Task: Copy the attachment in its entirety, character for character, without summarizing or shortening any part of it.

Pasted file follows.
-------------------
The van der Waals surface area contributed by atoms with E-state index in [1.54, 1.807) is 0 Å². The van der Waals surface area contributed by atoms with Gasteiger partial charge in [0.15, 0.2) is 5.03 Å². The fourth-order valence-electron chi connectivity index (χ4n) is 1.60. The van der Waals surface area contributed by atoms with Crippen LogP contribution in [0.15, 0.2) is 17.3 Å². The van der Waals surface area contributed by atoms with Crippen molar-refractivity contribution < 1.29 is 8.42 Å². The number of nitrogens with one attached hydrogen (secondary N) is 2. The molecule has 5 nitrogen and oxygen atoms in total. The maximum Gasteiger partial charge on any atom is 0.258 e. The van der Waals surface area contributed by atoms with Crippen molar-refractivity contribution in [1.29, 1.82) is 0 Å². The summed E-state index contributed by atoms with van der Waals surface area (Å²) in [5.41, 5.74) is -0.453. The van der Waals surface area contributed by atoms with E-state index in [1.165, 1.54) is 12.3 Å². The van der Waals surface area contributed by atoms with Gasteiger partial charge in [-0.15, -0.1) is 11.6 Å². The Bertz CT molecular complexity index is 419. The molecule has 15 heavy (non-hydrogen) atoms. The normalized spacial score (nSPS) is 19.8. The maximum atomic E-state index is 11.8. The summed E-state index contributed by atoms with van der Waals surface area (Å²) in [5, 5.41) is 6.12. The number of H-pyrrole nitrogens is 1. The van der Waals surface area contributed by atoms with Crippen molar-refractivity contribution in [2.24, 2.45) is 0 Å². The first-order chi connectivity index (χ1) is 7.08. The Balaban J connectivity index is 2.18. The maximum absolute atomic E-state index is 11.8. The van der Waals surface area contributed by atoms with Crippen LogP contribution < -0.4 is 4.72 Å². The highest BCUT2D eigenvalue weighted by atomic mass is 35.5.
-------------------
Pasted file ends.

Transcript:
The van der Waals surface area contributed by atoms with E-state index in [1.54, 1.807) is 0 Å². The van der Waals surface area contributed by atoms with Gasteiger partial charge in [0.15, 0.2) is 5.03 Å². The fourth-order valence-electron chi connectivity index (χ4n) is 1.60. The van der Waals surface area contributed by atoms with Crippen LogP contribution in [0.15, 0.2) is 17.3 Å². The van der Waals surface area contributed by atoms with Crippen molar-refractivity contribution < 1.29 is 8.42 Å². The number of nitrogens with one attached hydrogen (secondary N) is 2. The molecule has 5 nitrogen and oxygen atoms in total. The maximum Gasteiger partial charge on any atom is 0.258 e. The van der Waals surface area contributed by atoms with Crippen molar-refractivity contribution in [1.29, 1.82) is 0 Å². The summed E-state index contributed by atoms with van der Waals surface area (Å²) in [5.41, 5.74) is -0.453. The van der Waals surface area contributed by atoms with E-state index in [1.165, 1.54) is 12.3 Å². The van der Waals surface area contributed by atoms with Gasteiger partial charge in [-0.15, -0.1) is 11.6 Å². The Bertz CT molecular complexity index is 419. The molecule has 15 heavy (non-hydrogen) atoms. The normalized spacial score (nSPS) is 19.8. The maximum atomic E-state index is 11.8. The summed E-state index contributed by atoms with van der Waals surface area (Å²) in [5, 5.41) is 6.12. The number of H-pyrrole nitrogens is 1. The van der Waals surface area contributed by atoms with Crippen molar-refractivity contribution in [2.24, 2.45) is 0 Å². The first-order chi connectivity index (χ1) is 7.08. The Balaban J connectivity index is 2.18. The maximum absolute atomic E-state index is 11.8. The van der Waals surface area contributed by atoms with Crippen LogP contribution < -0.4 is 4.72 Å². The highest BCUT2D eigenvalue weighted by atomic mass is 35.5.